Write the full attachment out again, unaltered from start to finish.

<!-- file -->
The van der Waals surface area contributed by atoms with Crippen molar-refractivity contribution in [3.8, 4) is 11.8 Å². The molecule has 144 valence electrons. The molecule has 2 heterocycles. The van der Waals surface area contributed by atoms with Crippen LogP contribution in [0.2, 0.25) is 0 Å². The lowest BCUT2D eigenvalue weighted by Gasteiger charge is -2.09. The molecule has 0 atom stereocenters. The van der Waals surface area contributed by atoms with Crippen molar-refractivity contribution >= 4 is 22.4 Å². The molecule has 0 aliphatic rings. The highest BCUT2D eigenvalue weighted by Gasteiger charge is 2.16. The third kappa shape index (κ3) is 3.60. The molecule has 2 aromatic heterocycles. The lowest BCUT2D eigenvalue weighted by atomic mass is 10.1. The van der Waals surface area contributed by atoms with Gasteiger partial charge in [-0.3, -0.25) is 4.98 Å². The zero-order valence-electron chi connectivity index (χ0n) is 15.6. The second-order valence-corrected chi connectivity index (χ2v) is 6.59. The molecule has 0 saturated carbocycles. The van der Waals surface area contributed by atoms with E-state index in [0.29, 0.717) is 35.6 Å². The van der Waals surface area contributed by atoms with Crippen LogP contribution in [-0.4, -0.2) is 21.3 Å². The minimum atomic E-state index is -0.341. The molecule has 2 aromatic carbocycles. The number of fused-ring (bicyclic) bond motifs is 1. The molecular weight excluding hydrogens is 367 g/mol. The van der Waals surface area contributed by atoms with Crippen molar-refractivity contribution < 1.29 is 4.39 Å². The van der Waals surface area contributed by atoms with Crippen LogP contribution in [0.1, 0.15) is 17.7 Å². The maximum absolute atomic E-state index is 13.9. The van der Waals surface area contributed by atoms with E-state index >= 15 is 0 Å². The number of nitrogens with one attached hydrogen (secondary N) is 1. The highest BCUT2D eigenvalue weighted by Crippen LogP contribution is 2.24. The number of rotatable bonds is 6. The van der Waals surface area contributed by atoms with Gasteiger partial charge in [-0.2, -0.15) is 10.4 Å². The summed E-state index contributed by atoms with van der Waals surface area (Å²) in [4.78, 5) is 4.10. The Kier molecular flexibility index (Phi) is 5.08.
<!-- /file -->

The van der Waals surface area contributed by atoms with Crippen molar-refractivity contribution in [3.8, 4) is 11.8 Å². The molecule has 144 valence electrons. The molecule has 2 heterocycles. The van der Waals surface area contributed by atoms with Crippen LogP contribution in [0.2, 0.25) is 0 Å². The lowest BCUT2D eigenvalue weighted by Gasteiger charge is -2.09. The molecule has 0 atom stereocenters. The van der Waals surface area contributed by atoms with Crippen molar-refractivity contribution >= 4 is 22.4 Å². The molecule has 0 aliphatic rings. The highest BCUT2D eigenvalue weighted by Gasteiger charge is 2.16. The third kappa shape index (κ3) is 3.60. The molecule has 2 aromatic heterocycles. The lowest BCUT2D eigenvalue weighted by atomic mass is 10.1. The van der Waals surface area contributed by atoms with Gasteiger partial charge in [-0.3, -0.25) is 4.98 Å². The zero-order valence-electron chi connectivity index (χ0n) is 15.6. The second-order valence-corrected chi connectivity index (χ2v) is 6.59. The molecule has 0 saturated carbocycles. The van der Waals surface area contributed by atoms with E-state index in [0.29, 0.717) is 35.6 Å². The van der Waals surface area contributed by atoms with Crippen LogP contribution in [-0.4, -0.2) is 21.3 Å². The minimum atomic E-state index is -0.341. The molecule has 2 aromatic carbocycles. The number of fused-ring (bicyclic) bond motifs is 1. The molecular weight excluding hydrogens is 367 g/mol. The van der Waals surface area contributed by atoms with Crippen molar-refractivity contribution < 1.29 is 4.39 Å². The van der Waals surface area contributed by atoms with Crippen LogP contribution in [0.1, 0.15) is 17.7 Å². The maximum absolute atomic E-state index is 13.9. The van der Waals surface area contributed by atoms with E-state index >= 15 is 0 Å². The number of nitrogens with one attached hydrogen (secondary N) is 1. The highest BCUT2D eigenvalue weighted by Crippen LogP contribution is 2.24. The number of rotatable bonds is 6. The van der Waals surface area contributed by atoms with Gasteiger partial charge in [-0.2, -0.15) is 10.4 Å². The summed E-state index contributed by atoms with van der Waals surface area (Å²) in [4.78, 5) is 4.10. The Kier molecular flexibility index (Phi) is 5.08.